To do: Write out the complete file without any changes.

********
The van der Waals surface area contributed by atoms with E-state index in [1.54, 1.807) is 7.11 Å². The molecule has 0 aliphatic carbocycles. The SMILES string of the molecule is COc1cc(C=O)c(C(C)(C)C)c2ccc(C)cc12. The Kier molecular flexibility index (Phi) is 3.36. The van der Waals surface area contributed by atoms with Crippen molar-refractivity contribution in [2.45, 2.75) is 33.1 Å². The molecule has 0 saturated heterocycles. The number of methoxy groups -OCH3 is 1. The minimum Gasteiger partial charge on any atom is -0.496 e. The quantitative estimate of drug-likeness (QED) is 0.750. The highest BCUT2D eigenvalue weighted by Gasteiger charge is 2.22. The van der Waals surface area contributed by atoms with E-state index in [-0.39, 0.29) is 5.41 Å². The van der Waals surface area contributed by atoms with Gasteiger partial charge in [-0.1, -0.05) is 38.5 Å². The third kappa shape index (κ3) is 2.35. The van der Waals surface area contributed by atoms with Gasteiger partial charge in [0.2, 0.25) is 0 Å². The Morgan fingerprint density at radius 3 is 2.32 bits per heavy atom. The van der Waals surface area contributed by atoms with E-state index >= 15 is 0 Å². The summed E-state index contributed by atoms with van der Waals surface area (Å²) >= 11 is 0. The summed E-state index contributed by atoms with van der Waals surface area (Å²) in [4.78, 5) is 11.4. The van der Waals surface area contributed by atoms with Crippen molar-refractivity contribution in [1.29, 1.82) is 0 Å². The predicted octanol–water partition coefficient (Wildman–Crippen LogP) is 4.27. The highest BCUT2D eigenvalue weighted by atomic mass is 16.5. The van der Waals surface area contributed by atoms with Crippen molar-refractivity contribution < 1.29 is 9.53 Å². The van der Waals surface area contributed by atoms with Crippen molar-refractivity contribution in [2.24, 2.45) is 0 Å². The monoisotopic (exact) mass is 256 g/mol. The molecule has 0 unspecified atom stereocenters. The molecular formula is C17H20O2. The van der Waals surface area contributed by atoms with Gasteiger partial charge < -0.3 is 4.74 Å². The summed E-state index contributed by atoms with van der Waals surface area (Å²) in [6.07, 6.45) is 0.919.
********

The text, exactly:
The van der Waals surface area contributed by atoms with E-state index in [1.54, 1.807) is 7.11 Å². The molecule has 0 aliphatic carbocycles. The SMILES string of the molecule is COc1cc(C=O)c(C(C)(C)C)c2ccc(C)cc12. The Kier molecular flexibility index (Phi) is 3.36. The van der Waals surface area contributed by atoms with Crippen molar-refractivity contribution in [2.45, 2.75) is 33.1 Å². The molecule has 0 saturated heterocycles. The number of methoxy groups -OCH3 is 1. The minimum Gasteiger partial charge on any atom is -0.496 e. The quantitative estimate of drug-likeness (QED) is 0.750. The highest BCUT2D eigenvalue weighted by Gasteiger charge is 2.22. The van der Waals surface area contributed by atoms with E-state index in [-0.39, 0.29) is 5.41 Å². The van der Waals surface area contributed by atoms with Gasteiger partial charge in [-0.1, -0.05) is 38.5 Å². The third kappa shape index (κ3) is 2.35. The van der Waals surface area contributed by atoms with Gasteiger partial charge in [0.2, 0.25) is 0 Å². The Morgan fingerprint density at radius 3 is 2.32 bits per heavy atom. The van der Waals surface area contributed by atoms with E-state index >= 15 is 0 Å². The summed E-state index contributed by atoms with van der Waals surface area (Å²) >= 11 is 0. The summed E-state index contributed by atoms with van der Waals surface area (Å²) in [4.78, 5) is 11.4. The van der Waals surface area contributed by atoms with Crippen molar-refractivity contribution in [1.29, 1.82) is 0 Å². The predicted octanol–water partition coefficient (Wildman–Crippen LogP) is 4.27. The highest BCUT2D eigenvalue weighted by atomic mass is 16.5. The van der Waals surface area contributed by atoms with Crippen molar-refractivity contribution < 1.29 is 9.53 Å². The van der Waals surface area contributed by atoms with Crippen molar-refractivity contribution in [2.24, 2.45) is 0 Å². The monoisotopic (exact) mass is 256 g/mol. The molecule has 0 unspecified atom stereocenters. The molecular formula is C17H20O2. The van der Waals surface area contributed by atoms with Gasteiger partial charge < -0.3 is 4.74 Å². The summed E-state index contributed by atoms with van der Waals surface area (Å²) in [6.07, 6.45) is 0.919.